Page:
The Legend of Heroes series is renowned for having some of the most detailed stories and one of the widest array of unique and well-developed characters in the RPG genre. Previous games were unusual for having almost every character, from shopkeeps to minor town civilians, be uniquely named and have their own constantly developing stories. Deep lore and storytelling like that comes at the cost of a slow and patient build-up, though, and that holds true with the latest title in the series to be localized, Trails of Cold Steel.
Legend of Heroes games, like many Japanese game series, often take a long time before they are translated and brought overseas. Trails of Cold Steel is the first of three games to make the jump, with both PS3 and PS Vita versions arriving on our shores, and thankfully Marvelous USA and Nippon Ichi have promised to bring the remaining two over in a timely fashion.
As the first of three chapters, Trails of Cold Steel doesn’t shy away from taking it’s time and slowly laying the foundations for the story and the world in which it takes place. This is a game with plenty of cutscenes and dialogue, and a lot of tutorials. With the slow pace of the game, I found myself still doing basic tutorial interactions and simple fetch quests, despite having well over 5 hours into the game at that point.
Many comparisons are made between this game and Persona 3 or Persona 4. Much like those games, Trails of Cold Steel has a day-to-day calendar system with events, activities, character bonding missions, and even tests and exams, on top of the usual monster-fighting and dungeon-exploring. However, unlike those games, Trails of Cold Steel lacks the unique flair and quickly gripping character and story those games featured.
The main cast in Trails of Cold Steel are incredibly cliched, and although the game dives into their backgrounds in later chapters, the broad archetypes you’re presented with in the beginning only serve to make the characters harder to like. Trails of Cold Steel and Persona 4 are both incredibly long anime-style RPGs with social aspects, yet the stark differences in world building and character development only highlight the glacial pace of Trails of Cold Steel.
Thankfully, the gameplay mechanics of Trails of Cold Steel kept me engaged through even the slowest moments. Trails of Cold Steel has a lot of systems and tools to explore, but they all come together in a fluid package. Combat sees you controlling a maximum of four party members in a turn-based combat zone, in which you can move freely and line up attacks when it’s your turn. You load into combat by running into enemies on the field, and can attack or be attacked by them to gain certain status changes once the battle begins.
Characters have basic attacks, but there are also magical abilities called Crafts and Arts. Crafts occur in the turn you use them, using up Craft Points in order to deal elementally-charged attacks. They add another layer of depth to combat because their attack zones are always different, and the game allows you to precisely choose where you’ll be attacking. Some Crafts are circular AOE attacks, while others are head on attacks or even buffs for your nearby teammates, which force you to make tough tactical decisions. Arts are similar, but as more powerful magical abilities, they take a turn to charge up before their effects occur.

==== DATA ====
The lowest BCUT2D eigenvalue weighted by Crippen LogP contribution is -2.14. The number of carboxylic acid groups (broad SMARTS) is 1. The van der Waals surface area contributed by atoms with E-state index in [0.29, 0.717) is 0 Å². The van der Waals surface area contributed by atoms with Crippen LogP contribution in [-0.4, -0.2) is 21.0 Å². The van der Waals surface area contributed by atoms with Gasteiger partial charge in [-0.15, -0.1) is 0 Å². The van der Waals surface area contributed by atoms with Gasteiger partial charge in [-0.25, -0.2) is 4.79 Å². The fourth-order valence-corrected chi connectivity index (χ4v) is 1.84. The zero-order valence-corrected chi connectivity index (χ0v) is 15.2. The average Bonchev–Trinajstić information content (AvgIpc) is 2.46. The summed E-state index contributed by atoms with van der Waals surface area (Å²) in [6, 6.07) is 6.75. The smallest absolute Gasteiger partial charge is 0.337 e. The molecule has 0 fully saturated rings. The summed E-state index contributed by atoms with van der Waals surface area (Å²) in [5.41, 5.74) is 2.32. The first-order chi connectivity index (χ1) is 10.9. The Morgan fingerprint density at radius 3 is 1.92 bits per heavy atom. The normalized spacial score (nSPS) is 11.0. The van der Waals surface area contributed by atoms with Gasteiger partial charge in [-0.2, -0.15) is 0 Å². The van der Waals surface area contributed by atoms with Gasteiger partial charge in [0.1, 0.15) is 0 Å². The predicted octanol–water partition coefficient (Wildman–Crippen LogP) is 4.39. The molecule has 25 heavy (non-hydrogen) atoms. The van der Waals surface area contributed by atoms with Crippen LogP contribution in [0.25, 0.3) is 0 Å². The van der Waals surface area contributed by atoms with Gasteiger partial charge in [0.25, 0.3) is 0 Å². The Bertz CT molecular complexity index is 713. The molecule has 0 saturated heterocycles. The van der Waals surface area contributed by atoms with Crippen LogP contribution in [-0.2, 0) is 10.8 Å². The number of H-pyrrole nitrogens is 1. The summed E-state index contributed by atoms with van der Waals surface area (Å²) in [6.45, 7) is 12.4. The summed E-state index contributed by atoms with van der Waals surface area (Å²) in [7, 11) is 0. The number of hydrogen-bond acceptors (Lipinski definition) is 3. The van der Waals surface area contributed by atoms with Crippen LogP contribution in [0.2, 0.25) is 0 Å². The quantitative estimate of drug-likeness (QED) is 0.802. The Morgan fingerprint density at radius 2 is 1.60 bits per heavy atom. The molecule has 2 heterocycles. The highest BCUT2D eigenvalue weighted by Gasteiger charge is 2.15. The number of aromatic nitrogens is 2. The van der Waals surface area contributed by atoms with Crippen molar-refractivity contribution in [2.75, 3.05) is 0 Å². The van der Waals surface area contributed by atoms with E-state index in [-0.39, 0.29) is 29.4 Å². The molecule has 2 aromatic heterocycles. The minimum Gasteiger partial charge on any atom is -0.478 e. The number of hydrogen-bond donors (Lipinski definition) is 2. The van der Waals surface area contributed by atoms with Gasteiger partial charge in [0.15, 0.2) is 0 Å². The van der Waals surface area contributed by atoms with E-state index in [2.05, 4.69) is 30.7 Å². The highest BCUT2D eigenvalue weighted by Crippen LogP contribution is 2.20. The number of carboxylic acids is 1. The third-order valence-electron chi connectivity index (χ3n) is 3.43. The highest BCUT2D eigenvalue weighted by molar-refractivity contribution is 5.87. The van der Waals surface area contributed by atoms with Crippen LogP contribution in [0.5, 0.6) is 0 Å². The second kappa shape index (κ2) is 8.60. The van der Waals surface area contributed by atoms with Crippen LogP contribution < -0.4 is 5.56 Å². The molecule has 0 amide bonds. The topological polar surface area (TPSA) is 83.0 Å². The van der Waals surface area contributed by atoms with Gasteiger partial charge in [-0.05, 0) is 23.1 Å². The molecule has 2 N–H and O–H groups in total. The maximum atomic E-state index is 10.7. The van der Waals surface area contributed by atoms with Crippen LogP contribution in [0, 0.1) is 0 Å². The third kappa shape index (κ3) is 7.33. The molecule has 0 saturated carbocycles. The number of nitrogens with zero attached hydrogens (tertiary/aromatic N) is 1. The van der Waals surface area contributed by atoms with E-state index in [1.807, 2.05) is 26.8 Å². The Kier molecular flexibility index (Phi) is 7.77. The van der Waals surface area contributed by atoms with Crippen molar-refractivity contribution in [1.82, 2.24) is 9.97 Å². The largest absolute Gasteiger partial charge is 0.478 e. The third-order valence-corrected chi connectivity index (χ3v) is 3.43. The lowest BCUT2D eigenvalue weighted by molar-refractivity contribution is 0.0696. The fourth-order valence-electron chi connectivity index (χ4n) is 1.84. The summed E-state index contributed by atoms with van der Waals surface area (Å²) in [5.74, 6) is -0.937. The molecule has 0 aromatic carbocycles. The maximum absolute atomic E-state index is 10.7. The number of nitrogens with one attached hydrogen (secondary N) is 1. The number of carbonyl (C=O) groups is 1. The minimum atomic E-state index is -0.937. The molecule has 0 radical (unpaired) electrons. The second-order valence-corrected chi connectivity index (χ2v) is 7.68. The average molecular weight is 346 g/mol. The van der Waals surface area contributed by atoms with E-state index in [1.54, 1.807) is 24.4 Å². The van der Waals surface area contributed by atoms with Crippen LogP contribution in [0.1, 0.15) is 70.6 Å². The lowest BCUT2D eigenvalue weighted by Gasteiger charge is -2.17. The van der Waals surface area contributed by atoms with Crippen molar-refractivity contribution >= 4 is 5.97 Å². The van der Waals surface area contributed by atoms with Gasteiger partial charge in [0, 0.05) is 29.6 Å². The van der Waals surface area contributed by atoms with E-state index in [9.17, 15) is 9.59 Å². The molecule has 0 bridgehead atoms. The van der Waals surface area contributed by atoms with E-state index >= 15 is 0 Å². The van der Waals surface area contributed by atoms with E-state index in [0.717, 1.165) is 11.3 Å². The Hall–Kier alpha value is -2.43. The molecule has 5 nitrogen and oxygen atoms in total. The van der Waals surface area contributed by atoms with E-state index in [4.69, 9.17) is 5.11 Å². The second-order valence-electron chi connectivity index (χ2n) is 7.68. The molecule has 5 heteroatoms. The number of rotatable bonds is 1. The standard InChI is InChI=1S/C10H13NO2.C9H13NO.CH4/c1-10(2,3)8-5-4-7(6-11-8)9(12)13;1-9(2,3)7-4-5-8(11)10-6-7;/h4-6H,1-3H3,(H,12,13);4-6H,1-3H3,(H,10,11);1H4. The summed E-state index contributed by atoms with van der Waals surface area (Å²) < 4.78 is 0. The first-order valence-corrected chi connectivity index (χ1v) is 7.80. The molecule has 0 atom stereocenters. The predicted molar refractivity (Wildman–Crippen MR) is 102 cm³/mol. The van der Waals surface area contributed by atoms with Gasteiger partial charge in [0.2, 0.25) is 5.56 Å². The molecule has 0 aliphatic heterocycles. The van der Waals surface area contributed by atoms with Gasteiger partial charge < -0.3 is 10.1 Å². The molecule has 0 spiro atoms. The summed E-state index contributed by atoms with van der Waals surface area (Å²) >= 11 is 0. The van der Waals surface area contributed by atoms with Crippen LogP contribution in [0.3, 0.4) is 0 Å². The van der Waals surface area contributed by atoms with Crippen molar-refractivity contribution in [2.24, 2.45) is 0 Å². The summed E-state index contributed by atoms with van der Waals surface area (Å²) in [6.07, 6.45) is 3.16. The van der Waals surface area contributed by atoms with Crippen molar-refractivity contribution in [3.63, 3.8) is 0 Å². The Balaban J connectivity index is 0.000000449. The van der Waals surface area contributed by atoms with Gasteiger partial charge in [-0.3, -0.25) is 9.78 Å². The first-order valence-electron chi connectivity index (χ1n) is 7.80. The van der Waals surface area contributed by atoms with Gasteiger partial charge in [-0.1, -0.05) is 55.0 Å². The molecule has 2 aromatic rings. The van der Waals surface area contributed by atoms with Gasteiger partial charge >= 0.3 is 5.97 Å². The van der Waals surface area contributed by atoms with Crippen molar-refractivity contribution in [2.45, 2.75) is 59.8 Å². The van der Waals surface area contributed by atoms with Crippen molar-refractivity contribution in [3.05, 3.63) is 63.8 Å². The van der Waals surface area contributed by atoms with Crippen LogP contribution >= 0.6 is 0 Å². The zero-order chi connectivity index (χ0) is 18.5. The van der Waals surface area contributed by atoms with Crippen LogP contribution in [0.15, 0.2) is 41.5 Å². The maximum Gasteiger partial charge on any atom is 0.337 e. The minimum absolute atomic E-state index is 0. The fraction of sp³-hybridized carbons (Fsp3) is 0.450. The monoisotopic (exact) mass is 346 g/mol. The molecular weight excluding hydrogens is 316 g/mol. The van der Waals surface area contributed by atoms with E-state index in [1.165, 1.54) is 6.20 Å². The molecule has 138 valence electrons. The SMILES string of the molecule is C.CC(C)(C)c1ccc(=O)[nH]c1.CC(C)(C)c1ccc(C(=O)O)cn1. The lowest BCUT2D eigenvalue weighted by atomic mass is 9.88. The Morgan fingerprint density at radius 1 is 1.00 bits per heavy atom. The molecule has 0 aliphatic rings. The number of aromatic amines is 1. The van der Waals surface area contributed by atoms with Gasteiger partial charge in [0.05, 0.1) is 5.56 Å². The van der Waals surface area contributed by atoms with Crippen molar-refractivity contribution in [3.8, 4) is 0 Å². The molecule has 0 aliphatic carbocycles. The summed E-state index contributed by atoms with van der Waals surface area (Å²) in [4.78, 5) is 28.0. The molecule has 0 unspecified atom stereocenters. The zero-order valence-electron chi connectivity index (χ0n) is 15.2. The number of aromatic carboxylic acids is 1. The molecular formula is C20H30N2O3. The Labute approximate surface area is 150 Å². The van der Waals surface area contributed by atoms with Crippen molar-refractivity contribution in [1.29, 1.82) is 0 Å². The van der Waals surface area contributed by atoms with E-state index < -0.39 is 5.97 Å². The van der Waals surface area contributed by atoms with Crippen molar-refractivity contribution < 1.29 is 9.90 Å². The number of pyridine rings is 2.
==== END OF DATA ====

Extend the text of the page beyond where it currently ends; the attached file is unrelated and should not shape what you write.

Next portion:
What Crafts and Arts characters have access to are affected by Quartz. These orbs are equipped to each character in unlockable slots, with some offering new abilities, while others give stat boosts. There’s more than a little tinkering to be done to find the optimal Quartz layouts.
On top of this there are other minor but important combat systems, like the ability for characters to counter dodged enemy attacks and link up with buddies for additional attacks and combos. Everything gels together to create a fun and engaging combat experience that keeps you thinking inside and outside of battle. It’s tactical and precise feeling gameplay that meshes with the similarly careful pacing of the story.
Character models are well made and capture the essence of the designs you see in the anime-style opening movie, but environments, especially the pale and boring dungeons, certainly leave a lot to be desired. Trails of Cold Steel has luscious greens and gothic architecture, but not much else. Variety in the types of environments and colors you see in the game would improve the look of the game drastically, but nearly everything in the game is the same green pastures and gray buildings that struggle to engage the player visually.
Much like the contrast between story and gameplay, though, the differences in the quality of visuals and audio are significant. The game features a full English dub with a great cast that felt right at home in the characters and story they were working with, and the music of the game, while not as unique as what you’d find in Persona, has great bits of bombastic orchestra and strong rock guitar that really make the moment sometimes.
Despite my gripes with the game and the struggle to make it through achingly slow opening chapter, the care and detail that went into the game is clear to see, and I know there are JRPG fans that live to appreciate the kind of meticulous detail that this game contains. Trails of Cold Steel wants you to strap in for the long haul, and as the first of three chapters it’s not afraid to take its time. If you want a JRPG that isn’t afraid to soak you in story until you’re nothing but wrinkles, this is absolutely the game for you.
Version tested: PlayStation Vita